Early Settlements In This Area Had Troubles
With Angry Indians From Across The Ohio River
The Indians saw that the white people were coming into all areas of Kentucky, including the general areas that is now Owen, Carroll, and Gallatin counties. Taking possession of everything and forcing them to stay on the other side of the Ohio river. The Indians of course, resented this intrusion of their territory.
1792, alarms became more frequent and the settlers were constantly fleeing to forts for protection and safety. One Sunday early in the fall, an alarm was sent out, and Jarrett Demint took his family to the nearest fort in Carroll county. He left them there and went to bring in a woman and two children whose husband was not at home. He gave the woman and children his horse to go on the road to the fort while he took a nearer way by foot across the fields. He had to pass through a cornfield.
When he got fairly in the field the Indians rose up all around him and took him prisoner. They tied a buffalo tug, a rope made of strips of rawhide, around his neck and led him to a sinkhole, where all the Indians stood over him with drawn tomahawks, threatening him with instant death. He was handsome and his gentle and nice looks must have softened the hearts of the savages. After a palaver of some time, they started on still leading him by the tug. They came to a house whence the settlers had fled for safety. In a short time, the house was in flames. It had been set on fire by them with the use of flints.
They traveled with him several days. He could not drink the water out of the rawhide bags they used themselves. They gave him water from a bell, a cowbell, they had with them. They dug up raw meat from under a log and offered it to him, but he could not eat any of it. He saw by the stars that they were going toward the Ohio river, and he feared that he would be taken across it.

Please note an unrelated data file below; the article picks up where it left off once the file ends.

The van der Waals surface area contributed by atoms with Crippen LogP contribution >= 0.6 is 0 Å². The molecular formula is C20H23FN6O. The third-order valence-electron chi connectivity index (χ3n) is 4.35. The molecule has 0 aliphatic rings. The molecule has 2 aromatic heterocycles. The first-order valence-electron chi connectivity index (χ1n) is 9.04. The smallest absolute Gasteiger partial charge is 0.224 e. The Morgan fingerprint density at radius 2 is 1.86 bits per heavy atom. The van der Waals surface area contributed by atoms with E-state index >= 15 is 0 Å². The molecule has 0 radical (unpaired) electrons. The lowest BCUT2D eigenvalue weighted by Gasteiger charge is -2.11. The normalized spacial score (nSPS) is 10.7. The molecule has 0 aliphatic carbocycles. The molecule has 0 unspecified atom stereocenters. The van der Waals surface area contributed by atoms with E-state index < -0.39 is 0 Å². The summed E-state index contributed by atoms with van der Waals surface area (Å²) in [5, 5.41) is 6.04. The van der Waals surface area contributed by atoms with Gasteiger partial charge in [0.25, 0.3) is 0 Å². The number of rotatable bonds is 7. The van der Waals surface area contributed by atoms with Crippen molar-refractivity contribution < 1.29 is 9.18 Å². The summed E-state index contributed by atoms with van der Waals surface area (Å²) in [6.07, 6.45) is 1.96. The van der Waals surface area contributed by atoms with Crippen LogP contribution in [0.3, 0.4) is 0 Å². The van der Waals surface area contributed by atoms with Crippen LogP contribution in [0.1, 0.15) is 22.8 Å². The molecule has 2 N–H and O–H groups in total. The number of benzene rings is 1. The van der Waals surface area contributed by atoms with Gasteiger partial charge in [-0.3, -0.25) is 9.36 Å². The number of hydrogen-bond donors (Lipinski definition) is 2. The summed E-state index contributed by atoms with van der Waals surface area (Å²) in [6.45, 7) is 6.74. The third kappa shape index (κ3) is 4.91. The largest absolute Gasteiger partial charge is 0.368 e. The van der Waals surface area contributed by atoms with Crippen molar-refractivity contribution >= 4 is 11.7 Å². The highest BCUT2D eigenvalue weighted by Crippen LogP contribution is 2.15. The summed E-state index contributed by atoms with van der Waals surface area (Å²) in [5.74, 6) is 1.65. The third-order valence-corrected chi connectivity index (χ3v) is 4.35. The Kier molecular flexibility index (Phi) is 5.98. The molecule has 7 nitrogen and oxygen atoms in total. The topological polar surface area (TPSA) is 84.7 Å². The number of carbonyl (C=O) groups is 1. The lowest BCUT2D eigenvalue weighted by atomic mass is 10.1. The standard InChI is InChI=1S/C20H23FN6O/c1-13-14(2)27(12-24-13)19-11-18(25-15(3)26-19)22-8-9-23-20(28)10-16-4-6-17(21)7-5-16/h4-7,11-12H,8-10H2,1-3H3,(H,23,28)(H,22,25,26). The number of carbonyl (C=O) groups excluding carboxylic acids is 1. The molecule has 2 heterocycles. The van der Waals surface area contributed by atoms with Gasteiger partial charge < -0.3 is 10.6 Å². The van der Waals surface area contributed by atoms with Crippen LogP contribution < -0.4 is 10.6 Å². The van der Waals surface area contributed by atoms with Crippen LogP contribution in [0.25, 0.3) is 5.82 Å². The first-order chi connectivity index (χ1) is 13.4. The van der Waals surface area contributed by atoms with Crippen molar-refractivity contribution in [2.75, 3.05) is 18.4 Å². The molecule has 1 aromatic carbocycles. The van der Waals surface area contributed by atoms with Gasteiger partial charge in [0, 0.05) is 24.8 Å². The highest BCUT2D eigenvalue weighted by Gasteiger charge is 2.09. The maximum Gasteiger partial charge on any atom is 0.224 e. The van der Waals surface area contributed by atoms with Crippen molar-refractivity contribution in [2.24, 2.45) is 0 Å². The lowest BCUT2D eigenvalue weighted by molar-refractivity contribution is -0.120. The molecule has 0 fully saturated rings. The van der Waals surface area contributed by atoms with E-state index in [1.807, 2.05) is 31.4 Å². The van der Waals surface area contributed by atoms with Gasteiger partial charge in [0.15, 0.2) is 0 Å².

Stop at River
They traveled all the time night and day and did not stop at all. It was Sunday afternoon when he was taken and Thursday night they came to the Ohio river near what is now the town of Ghent in Carroll county.
They were all so exhausted that the word of halt was given and they fell and stretched themselves on the ground. Mr. Demint feigned great fatigue and pretended to be asleep as soon as he lay down, but as he lay there he managed to get as much of the rope as possible under him. He did not move again until all were still. He was far from being asleep for if they had got him across the river he knew he faced torture and certain death.
When they all and the sentinels, too, were asleep, he silently gnawed the rope, which was a long one, with either end stretched out and all the Indians lying down on it. When the knot was soft it became loose and slipped over his head, then he arose to his feet, stepped into the shadow of a tree and silently walked away.
He did not feel safe yet for he had a little dog which had remained with him all the time. He feared that they might put a bell on the dog and thus follow him. He heard a rustle in the leaves, then his dog licked his hand. He felt safe then and started for his home. He traveled by the stars and arrived there Friday afternoon. He had not eaten a morsel of food since the Sunday before.
His father-in-law had come and taken his wife and children home to live and had given Demint up as lost. His wife felt her widowhood although she never was a widow. The hard buffalo tug that was tied around Demint's neck made it very sore and the scar remained on his neck the rest of his life. He died in 1851 at more than 90 years of age.